Mayawati sounded the poll bugle on Sunday, declaring at a press conference that her party would fight the Lok Sabha elections alone in all states. The Bahujan Samaj Party chief used the 75th birth anniversary of her mentor Kanshi Ram to unveil her campaign.
“Our party is contesting these general elections for the Lok Sabha on all seats alone, on its own strength and has not forged any electoral alliance with any party,” she said in an appeal to voters.
Although Mayawati has been working hard at taking the BSP beyond UP — she has set up party units and addressed rallies across the country — she faces the formidable task of weaning away her Dalit sympathisers from the bipolar politics in most states. The party is ready for the fight, and at the very least, it hopes for a good tally in UP, which will increase its bargaining power in case of a fractured verdict.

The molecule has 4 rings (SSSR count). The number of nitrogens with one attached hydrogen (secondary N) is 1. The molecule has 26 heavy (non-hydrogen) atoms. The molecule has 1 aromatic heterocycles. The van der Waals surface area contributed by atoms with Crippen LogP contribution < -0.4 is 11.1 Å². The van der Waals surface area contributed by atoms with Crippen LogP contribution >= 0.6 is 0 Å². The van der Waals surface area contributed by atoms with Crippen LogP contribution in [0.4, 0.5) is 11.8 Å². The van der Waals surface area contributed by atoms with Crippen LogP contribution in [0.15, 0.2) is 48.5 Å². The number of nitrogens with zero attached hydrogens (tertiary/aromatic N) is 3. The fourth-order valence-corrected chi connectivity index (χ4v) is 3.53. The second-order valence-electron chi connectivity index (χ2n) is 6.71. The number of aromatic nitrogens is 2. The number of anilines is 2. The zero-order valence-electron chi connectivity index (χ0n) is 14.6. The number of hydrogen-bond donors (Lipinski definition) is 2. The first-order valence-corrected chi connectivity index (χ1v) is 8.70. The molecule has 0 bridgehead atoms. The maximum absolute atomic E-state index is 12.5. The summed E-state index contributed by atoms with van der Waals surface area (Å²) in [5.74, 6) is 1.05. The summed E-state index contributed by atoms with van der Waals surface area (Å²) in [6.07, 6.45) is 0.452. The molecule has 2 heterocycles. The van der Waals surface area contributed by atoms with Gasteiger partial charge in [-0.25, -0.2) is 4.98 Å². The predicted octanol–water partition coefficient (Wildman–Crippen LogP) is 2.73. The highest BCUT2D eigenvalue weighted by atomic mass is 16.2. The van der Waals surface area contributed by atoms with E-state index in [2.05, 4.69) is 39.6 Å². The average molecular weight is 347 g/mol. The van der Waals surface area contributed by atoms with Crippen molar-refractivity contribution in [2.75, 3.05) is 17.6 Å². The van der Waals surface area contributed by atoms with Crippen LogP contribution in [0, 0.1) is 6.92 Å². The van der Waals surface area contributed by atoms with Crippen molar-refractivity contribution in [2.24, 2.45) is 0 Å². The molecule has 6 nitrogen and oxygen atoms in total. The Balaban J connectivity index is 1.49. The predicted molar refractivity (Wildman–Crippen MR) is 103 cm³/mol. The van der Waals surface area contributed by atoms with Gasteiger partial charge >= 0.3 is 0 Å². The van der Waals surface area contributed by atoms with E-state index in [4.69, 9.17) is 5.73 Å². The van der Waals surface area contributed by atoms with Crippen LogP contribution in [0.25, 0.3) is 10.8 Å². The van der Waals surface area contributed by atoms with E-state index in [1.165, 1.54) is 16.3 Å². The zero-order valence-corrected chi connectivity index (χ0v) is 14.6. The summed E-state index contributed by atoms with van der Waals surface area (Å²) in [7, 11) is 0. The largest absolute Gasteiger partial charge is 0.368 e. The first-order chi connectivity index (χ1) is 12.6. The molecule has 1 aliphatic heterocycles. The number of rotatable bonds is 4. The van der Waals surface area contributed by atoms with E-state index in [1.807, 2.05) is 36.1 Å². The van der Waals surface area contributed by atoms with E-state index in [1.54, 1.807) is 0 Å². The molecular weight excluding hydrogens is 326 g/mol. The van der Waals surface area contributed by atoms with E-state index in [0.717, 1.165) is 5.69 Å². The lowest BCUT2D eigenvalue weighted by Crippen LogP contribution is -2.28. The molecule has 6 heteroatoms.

The BSP’s appeal covers all sections of society (Sarvajan Samaj) — Dalits, OBCs, minorities and the upper caste poor. It promises government reservations for the upper caste poor and private sector reservation for SC/STs and OBCs. Significantly, the latter was part of the outgoing UPA’s Common Minimum Programme, but could not go beyond remaining a promise.
The party has also decided to project itself as best suited to handle terrorism. “Our borders have been insecure because of past central governments, leading to terrorist strikes in which innocents have been killed. So, people should not allow the Congress and BJP to come to power at any cost,” she said.
The BSP strategy is multi-pronged: try to get the maximum number of seats, and then stay open to a post-poll understanding, if it is able to deliver the top post to Mayawati.